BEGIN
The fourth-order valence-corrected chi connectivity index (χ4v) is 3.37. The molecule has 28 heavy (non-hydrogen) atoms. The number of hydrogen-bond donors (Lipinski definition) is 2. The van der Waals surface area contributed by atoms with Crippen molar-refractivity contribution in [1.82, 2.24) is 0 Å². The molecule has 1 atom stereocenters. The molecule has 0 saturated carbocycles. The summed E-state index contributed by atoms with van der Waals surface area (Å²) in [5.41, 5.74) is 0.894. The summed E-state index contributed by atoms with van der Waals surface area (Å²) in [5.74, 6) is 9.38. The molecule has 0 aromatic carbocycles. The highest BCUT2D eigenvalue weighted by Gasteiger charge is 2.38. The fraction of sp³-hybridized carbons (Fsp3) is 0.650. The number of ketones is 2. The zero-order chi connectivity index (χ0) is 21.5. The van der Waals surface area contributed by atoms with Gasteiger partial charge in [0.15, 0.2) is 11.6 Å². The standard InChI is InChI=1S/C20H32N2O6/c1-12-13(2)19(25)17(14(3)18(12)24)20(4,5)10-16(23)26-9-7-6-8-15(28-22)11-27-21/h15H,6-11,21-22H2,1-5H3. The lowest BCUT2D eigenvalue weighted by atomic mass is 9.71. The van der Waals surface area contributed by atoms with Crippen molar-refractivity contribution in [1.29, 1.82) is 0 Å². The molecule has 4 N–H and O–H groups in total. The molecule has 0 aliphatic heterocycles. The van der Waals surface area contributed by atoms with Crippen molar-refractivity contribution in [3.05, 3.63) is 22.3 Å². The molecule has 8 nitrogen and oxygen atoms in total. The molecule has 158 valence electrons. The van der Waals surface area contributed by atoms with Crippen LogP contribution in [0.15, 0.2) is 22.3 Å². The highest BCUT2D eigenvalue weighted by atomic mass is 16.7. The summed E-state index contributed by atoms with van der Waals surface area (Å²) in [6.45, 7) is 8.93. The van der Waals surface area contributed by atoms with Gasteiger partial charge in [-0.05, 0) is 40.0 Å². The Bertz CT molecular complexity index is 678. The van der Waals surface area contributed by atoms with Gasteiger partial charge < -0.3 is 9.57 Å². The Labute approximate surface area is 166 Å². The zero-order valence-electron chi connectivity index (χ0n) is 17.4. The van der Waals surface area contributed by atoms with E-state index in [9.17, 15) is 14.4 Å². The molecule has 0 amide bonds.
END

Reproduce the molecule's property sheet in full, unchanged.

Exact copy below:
The fourth-order valence-corrected chi connectivity index (χ4v) is 3.37. The molecule has 28 heavy (non-hydrogen) atoms. The number of hydrogen-bond donors (Lipinski definition) is 2. The van der Waals surface area contributed by atoms with Crippen molar-refractivity contribution in [1.82, 2.24) is 0 Å². The molecule has 1 atom stereocenters. The molecule has 0 saturated carbocycles. The summed E-state index contributed by atoms with van der Waals surface area (Å²) in [5.41, 5.74) is 0.894. The summed E-state index contributed by atoms with van der Waals surface area (Å²) in [5.74, 6) is 9.38. The molecule has 0 aromatic carbocycles. The highest BCUT2D eigenvalue weighted by Gasteiger charge is 2.38. The fraction of sp³-hybridized carbons (Fsp3) is 0.650. The number of ketones is 2. The zero-order chi connectivity index (χ0) is 21.5. The van der Waals surface area contributed by atoms with Gasteiger partial charge in [0.15, 0.2) is 11.6 Å². The standard InChI is InChI=1S/C20H32N2O6/c1-12-13(2)19(25)17(14(3)18(12)24)20(4,5)10-16(23)26-9-7-6-8-15(28-22)11-27-21/h15H,6-11,21-22H2,1-5H3. The lowest BCUT2D eigenvalue weighted by atomic mass is 9.71. The van der Waals surface area contributed by atoms with Crippen molar-refractivity contribution in [1.29, 1.82) is 0 Å². The molecule has 4 N–H and O–H groups in total. The molecule has 0 aliphatic heterocycles. The van der Waals surface area contributed by atoms with Crippen molar-refractivity contribution in [3.05, 3.63) is 22.3 Å². The molecule has 8 nitrogen and oxygen atoms in total. The molecule has 158 valence electrons. The van der Waals surface area contributed by atoms with Crippen LogP contribution in [0.15, 0.2) is 22.3 Å². The highest BCUT2D eigenvalue weighted by atomic mass is 16.7. The summed E-state index contributed by atoms with van der Waals surface area (Å²) in [6.45, 7) is 8.93. The van der Waals surface area contributed by atoms with Gasteiger partial charge in [-0.05, 0) is 40.0 Å². The Bertz CT molecular complexity index is 678. The van der Waals surface area contributed by atoms with Gasteiger partial charge < -0.3 is 9.57 Å². The Labute approximate surface area is 166 Å². The zero-order valence-electron chi connectivity index (χ0n) is 17.4. The van der Waals surface area contributed by atoms with E-state index in [9.17, 15) is 14.4 Å². The molecule has 0 amide bonds.